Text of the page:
Supporting prevention, early intervention at Ole Miss
American Addiction Centers to help establish new wellness center
American Addiction Centers (AAC), parent company of Oxford Treatment Center, is partnering in new efforts to help college students avoid addiction to drugs and alcohol.
AAC is among initial donors for a new wellness center at the University of Mississippi. The university wants to be more proactive in educating students about addiction, as well as providing early intervention for students who develop drug or alcohol problems.
AAC is supporting that goal with a $100,000 gift toward the William Magee Center for Wellness Education. The UM Office of Development announced its fundraising campaign on Aug. 16. It is seeking to raise $1.5 million by the fall semester 2018, when the center is expected to open. More than a third of that goal has already been reached.
AAC CEO Michael Cartwright said support for the Magee Center was a natural fit for the company. AAC’s Oxford Treatment Center has four locations in Mississippi, including an outpatient center just six miles from the Ole Miss campus.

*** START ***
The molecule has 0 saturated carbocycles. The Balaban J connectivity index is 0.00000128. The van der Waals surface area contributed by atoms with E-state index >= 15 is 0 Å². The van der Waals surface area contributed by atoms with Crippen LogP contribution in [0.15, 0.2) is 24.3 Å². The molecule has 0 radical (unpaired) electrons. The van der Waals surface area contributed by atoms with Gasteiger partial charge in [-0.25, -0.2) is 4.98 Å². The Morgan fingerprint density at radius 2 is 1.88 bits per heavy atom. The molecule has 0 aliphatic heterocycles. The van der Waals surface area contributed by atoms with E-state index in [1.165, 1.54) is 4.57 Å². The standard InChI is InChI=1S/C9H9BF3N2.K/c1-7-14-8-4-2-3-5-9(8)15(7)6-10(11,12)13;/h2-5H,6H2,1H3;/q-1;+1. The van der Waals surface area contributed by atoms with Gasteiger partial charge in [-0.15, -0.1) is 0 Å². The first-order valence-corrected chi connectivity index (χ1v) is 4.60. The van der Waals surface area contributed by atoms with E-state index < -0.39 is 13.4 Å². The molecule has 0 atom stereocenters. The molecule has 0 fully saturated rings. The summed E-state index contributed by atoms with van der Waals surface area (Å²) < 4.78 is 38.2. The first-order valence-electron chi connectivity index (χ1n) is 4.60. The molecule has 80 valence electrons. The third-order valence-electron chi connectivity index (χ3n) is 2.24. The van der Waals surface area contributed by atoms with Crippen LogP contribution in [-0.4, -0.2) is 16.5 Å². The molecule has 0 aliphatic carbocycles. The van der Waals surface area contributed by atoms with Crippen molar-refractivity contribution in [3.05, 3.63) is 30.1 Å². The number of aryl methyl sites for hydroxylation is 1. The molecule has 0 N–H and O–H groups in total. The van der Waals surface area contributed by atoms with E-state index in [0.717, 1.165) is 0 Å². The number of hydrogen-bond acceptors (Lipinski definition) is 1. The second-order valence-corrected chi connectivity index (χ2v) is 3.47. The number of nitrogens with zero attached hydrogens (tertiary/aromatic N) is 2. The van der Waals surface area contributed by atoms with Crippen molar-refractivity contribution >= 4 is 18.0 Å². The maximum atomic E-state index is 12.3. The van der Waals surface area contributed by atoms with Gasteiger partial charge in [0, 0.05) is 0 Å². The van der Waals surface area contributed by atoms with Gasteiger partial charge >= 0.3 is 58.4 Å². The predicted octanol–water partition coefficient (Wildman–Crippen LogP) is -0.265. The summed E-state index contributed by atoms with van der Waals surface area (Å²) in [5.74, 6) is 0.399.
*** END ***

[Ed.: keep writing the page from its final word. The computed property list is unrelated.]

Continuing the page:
“Helping college students break free from drug and alcohol problems, especially in our home communities, is something we believe in,” Cartwright said.
At Oxford Treatment Center, residential programs include a tailored treatment track and dedicated clinical staff for young adults ages 18-25. Its Intensive Outpatient Programs (IOP) provide continuing care. For less acute problems, after-hours IOP offers a way to stay in school while receiving treatment in the evenings.
Oxford Treatment Center has also provided support for the Collegiate Recovery Community at Ole Miss. The CRC helps people in recovery from drug or alcohol addiction go back to school successfully. It offers scholarships, academic support and sober activities.
Billy Young, co-founder and CEO of Oxford Treatment Center, said addiction affects young people from every background.
“In the work we do, we see the ways drugs and alcohol can hijack the future of young people,” he said. “The University of Mississippi is taking a bold step to intervene, and we’re committed to supporting this effort in every way we can.”
The new wellness center will bear the name of an Ole Miss student athlete and honors college graduate who succumbed to drug overdose four years ago at age 23. William Magee’s parents, Kent and David Magee of Oxford, are spearheading the initiative to help save other lives through their son’s legacy.
“We don’t want other students to suffer like he did, or other families to suffer like we have,” David Magee wrote in a 2016 newspaper column that’s been read more than 1 million times.
“I wish I could reach out and touch every freshman to tell them William’s story, to tell them that alcohol and drug binging and abuse isn’t a collegiate rite of passage, or a contextual excuse,” he wrote. “It can be a dangerous if not deadly path that is hard to escape.”